Thursday, February 17, 2022

Raul and Me (Part 1 of 3 parts) blog post #537

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I got everything straightened up after last week’s near disaster, thanks to my good friend Larry. Google decided it wanted to change things all around, so I lost all of my links. For a brief time, I couldn’t even retrieve my blog. But all’s well now… until the next time it’s not.

 Today, we’ll start a three-part story that might resonate with some of you. Without further ado, let’s look at Part 1.




From my seat on a hard stone bench, I watched Raul Eparta enter the park and took stock of him as he approached in a long, macho stride. Despite the name, he didn’t look particularly ethnic. Too much of his Anglo mother in him for that. Oh, his curly hair was black as the dark side of the moon, and the big, soulful eyes were like muddy coffee, but it ended there. He had his mother’s pert nose and lush lips. And all those features knit well together, making him the most handsome man I’d ever had the pleasure of laying eyes on.

Back in the day, we’d been neighbors on Colorado Street NE, gone to grade and high school together, been BFFs before there were BFFs. Buddies, we called it. Pals. Brothers. Think Damon and Pythias, Achilles and Patrocus. For years, when you saw Raul Eparta, you also saw Rick Shambless. Cocoa and Cream, one would-be wit labeled us.

Fair enough. I was a golden blond at the time, although my hair has darkened over the years to what some would call dirty-blond. My green eyes contrasted nicely with Raul’s brown. My nose had more of a roman curve, but of course, none of that was important. What counted was that we were inseparable. If someone knew Raul’s opinion on a topic, he also knew Rick’s.

When we were sixteen, we experimented. Nothing more than jerking off with one another, but when girls showed up on our radar—his before mine—that came to a halt. I remember that at the time, I grew insanely jealous of his first girlfriend and was unable to understand why he gave her so much of what had once been my time. Then I passed through the phase and became bewitched with my own female relationships. Now, I remember the transition between exclusive buddies to good friends more fondly. In a sense, our friendship was strengthened. Double dating or talking about dates brought their own sense of sexuality. A more socially acceptable one.

His folks moving north during our senior year was a personal disaster for me, an ordeal that took a great deal of effort to overcome… for both of us. While it’s only sixty miles from Albuquerque to Santa Fe, it’s a big sixty miles. We managed to see one another a few times and renew a flagging relationship. In fact, those few hours snatched whenever we could manage were even sweeter, our banter more fulfilling. I got a kick out of learning about new girlfriends, as did he. But, of course, when we went back to our respective homes, the wrench went deeper than I ever imagined. We were close, man… close.

During our college years, the friendship almost died. I stayed home and went to UNM, but he chose the University of Colorado. Phone calls gave way to emails and text messages to mere intermittent contact. As I got serious about a young brunette named Karen, who became my bride in my final year at the U, contact with Raul virtually died. I did get one text message saying he’d gotten married and taken a job at an architectural firm in Denver. I later followed it with a message I’d started my own bookkeeping business and become the father of a golden-haired daughter. He trumped me with a message of two children, both boys.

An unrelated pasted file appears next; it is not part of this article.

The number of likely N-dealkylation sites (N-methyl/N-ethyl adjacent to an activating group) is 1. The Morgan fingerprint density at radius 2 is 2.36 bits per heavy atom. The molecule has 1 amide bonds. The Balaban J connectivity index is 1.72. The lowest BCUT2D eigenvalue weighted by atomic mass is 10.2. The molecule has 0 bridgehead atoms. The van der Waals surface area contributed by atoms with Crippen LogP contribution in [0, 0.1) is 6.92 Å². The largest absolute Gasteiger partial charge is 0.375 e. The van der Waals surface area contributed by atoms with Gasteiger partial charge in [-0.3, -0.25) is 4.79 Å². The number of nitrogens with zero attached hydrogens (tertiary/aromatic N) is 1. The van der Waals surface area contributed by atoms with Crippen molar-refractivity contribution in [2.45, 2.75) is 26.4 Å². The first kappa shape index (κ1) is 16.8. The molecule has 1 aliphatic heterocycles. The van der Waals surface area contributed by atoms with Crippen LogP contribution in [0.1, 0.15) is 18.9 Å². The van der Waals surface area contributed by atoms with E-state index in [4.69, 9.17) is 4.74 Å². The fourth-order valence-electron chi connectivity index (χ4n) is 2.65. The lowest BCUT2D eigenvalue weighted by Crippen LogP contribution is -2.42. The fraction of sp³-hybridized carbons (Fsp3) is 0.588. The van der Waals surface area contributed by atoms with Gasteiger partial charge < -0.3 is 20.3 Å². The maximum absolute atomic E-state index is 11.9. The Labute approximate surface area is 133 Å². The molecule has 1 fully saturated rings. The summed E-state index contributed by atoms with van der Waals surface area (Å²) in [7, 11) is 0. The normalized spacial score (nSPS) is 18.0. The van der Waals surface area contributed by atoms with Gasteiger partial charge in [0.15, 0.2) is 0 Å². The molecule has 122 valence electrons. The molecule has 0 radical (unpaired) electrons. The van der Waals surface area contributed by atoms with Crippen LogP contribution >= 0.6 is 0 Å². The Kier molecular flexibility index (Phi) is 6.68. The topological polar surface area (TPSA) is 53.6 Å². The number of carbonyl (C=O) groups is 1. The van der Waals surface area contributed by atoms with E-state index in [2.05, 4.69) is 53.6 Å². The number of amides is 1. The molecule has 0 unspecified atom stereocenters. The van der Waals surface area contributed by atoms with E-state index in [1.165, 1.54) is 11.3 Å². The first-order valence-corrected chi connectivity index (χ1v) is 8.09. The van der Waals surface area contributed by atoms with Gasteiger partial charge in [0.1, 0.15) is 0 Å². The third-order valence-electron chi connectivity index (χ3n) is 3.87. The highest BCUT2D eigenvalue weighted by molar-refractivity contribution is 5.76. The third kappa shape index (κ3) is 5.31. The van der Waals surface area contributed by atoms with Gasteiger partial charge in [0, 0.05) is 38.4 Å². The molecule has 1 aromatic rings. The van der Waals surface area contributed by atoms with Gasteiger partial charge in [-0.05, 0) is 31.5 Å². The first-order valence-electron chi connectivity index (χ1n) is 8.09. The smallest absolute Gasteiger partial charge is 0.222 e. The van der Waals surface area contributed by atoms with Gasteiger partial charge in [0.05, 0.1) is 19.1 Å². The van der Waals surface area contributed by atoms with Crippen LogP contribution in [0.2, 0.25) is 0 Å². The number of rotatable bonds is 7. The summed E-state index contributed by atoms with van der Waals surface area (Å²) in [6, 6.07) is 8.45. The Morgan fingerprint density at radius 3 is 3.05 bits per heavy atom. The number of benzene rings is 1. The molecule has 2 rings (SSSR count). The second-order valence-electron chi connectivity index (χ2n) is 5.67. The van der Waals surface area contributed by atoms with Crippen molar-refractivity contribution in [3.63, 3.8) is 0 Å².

About a year ago, my secretary surprised me by telling me there was a man named Raul Eparta in the waiting room asking for me. My heart took a leap, and I practically ran over her getting to the door. And sure enough, there stood my childhood buddy grinning at me, delight and affection written plainly on those handsome features. And I do mean handsome. He’d matured into a man of indescribable physical beauty. And while I worked hard at tennis and a daily workout routine, I wondered how he saw me.

“Hey, bro,” he said, brushing my hand away and sweeping me into a man-hug.

“My God,” I whispered in his ear, “it’s good to see you. What are you doing here?”

He held me at arm’s length, those dark eyes sweeping me and registering approval. “Took a position with Arnold Architect, downtown. I’m back in Albuquerque, guy.”



Best friends reunited. Can you imagine the feelings… the emotions… running through Raul and Rick at that moment? Of course, you can. We’ve all lost and then found buddies before. I know that I can feel their reunion intensely. Hopefully so can you.

 How does it go from here? Will they be able to recapture childhood feelings, or will time and maturity and marriages and fatherhood have changed things so this pleasure is merely momentary? We’ll learn a few of the answers net Thursday.

 Until next week.

 Stay safe and stay strong.

Now my mantra: Keep on reading and keep on writing. You have something to say… so say it!

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Twitter: @dontravis3

 See you next Thursday.



 New Posts every Thursday morning at 6:00 a.m. US Mountain time.

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